Now, back to the people-in-the-street analogy. If suddenly an accident happens, then people suddenly start moving towards it, because it is very interesting (less potential). Maybe they will run to get there fast. The closer they get, the slower they will move since they are soon there and they can already see more and more.

If you are a police officer or store security guard or whoever else holding people back, then the further away they are from the interesting spot, the more they wish to move - the more they push or the more they run. And here it is very hard to hold them back.

If you much closer to the interesting point on the street, then people can already see what is happening and they push less.

Like at a rock concert, if the speakers are bad, the people furthers away will push on the crowd to get nearer. As they come closer, they can hear the music better and better and they gradually stop pushing.

It's like their energy, with which they try to move, gets lower and lower as they get closer. The energy per person (meaning, the energy per charge) decreases as they reach the lower potential.

Does that make sence?

And what is changed in the flow of electrons when the potential is 1 or 2 V?

$1$ or $2 \mathrm{V}$ is just a measure of how much the potential is at some point on the street. If the usual situation (the street at all points before the accident happens) is $0 \mathrm{V}$, then when the the accident takes place suddenly you have a potential difference that will start dragging people in that direction.

If two accidents happen at the same time at different spots on the street, then maybe one involves a biker falling over ($1 \mathrm{V}$) and another involves a big truck with a tank of liquid nitrogen bursting, while a car catches fire and people are screaming ($2 \mathrm{V}$, the point is that is is more interesting).

They are not equally interesting, so the difference in potential $2 \mathrm{V}-1\mathrm{V}=1\mathrm{V}$ is towards the more interesting happening. If the lower potential accident didn't happen, then the flow of people would be more intens and faster, but since two events happened people are not sure where they wanna go. They do though see that the bigger accident is more interesting.

If two tanks of liquid nitrogen blows up at the same time at different spots (meaning, two points with the same potential) then some poor fellow who happens to be right in the middle, he is so confused that he doesn't know where to go! So he just stands there and changes his mind over and over and over, and never moves anywhere!

This analogy appears to be a society of indecisive people...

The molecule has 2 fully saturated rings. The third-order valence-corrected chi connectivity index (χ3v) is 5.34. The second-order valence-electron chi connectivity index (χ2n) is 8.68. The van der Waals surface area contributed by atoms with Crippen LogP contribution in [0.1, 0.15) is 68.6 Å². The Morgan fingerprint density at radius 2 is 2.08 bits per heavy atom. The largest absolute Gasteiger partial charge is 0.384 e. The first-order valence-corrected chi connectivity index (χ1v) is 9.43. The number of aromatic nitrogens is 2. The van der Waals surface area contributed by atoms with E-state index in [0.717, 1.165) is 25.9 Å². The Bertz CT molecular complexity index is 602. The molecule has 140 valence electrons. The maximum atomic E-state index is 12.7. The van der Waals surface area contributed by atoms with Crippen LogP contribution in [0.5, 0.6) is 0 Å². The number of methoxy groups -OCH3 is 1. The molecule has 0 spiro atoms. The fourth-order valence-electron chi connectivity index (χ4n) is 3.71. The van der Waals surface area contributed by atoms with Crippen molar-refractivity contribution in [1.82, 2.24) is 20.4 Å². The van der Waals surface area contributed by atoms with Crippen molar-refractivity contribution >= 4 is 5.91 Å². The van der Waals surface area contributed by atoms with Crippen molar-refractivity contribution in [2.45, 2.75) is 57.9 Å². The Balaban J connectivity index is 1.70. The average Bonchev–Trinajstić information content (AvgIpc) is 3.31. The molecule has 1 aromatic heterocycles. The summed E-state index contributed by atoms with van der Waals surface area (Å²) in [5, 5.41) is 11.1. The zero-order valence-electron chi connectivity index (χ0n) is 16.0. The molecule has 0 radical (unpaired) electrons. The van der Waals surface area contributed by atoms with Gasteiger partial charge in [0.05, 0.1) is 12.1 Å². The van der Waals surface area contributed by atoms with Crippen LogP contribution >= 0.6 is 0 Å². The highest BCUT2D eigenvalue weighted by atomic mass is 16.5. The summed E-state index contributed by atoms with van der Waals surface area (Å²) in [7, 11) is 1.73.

• $\begingroup$ Interesting metaphor, congrats! But back to the electric potential. Are you trying to say with your analogy that potential is about the speed of electrons within wire? And what's so "interesting" about the resistor that the electrons want to "see" it so much, so that they "crowd" in front of it? I mean, I would love to see how your ingenious story translates into real physical mechanisms. $\endgroup$ Oct 16, 2014 at 15:11
  • $\begingroup$ @brightmagus Thank you :) Potential is then the attraction towards a point. I didn't involve the resistor here; the point the people want to see is merely the point of attraction (the point of lowest potential, like the pole of a battery), not the resistor. The resistors are, as in the question, still objects on the way (maybe it depends on how heavily the emergency crew tries to hold back people :O ) $\endgroup$
    – Steeven
    Oct 16, 2014 at 15:16
  • $\begingroup$ OK, how about this "If you much closer to the interesting point on the street, then people can already see what is happening and they push less." The only thing that can make electrons less attracted some distance before they actually reach their destination (i.e. "slow down") is resistance on the way, isn't it? So if you short-cut a battery with a long wire being a perfect conductor the attraction is exactly the same all along this wire, isn't it? $\endgroup$ Oct 16, 2014 at 15:24
  • $\begingroup$ @brightmagus Oh! What a flaw you found! Well, analogies are not perfect... I guess one should look at it like this: If you are being held back by the police officers you will have to push hard to keep moving forward (the potential diffence is large). As soon as you break through and get past the obstacle, you can continue with the same push forward. $\endgroup$
    – Steeven
    Oct 16, 2014 at 15:40

Since your question is kind of pictorial, i will try to stick with this and avoid any deeper mathematical / physical explanations.

electrons are people

ok with that

current is the number of people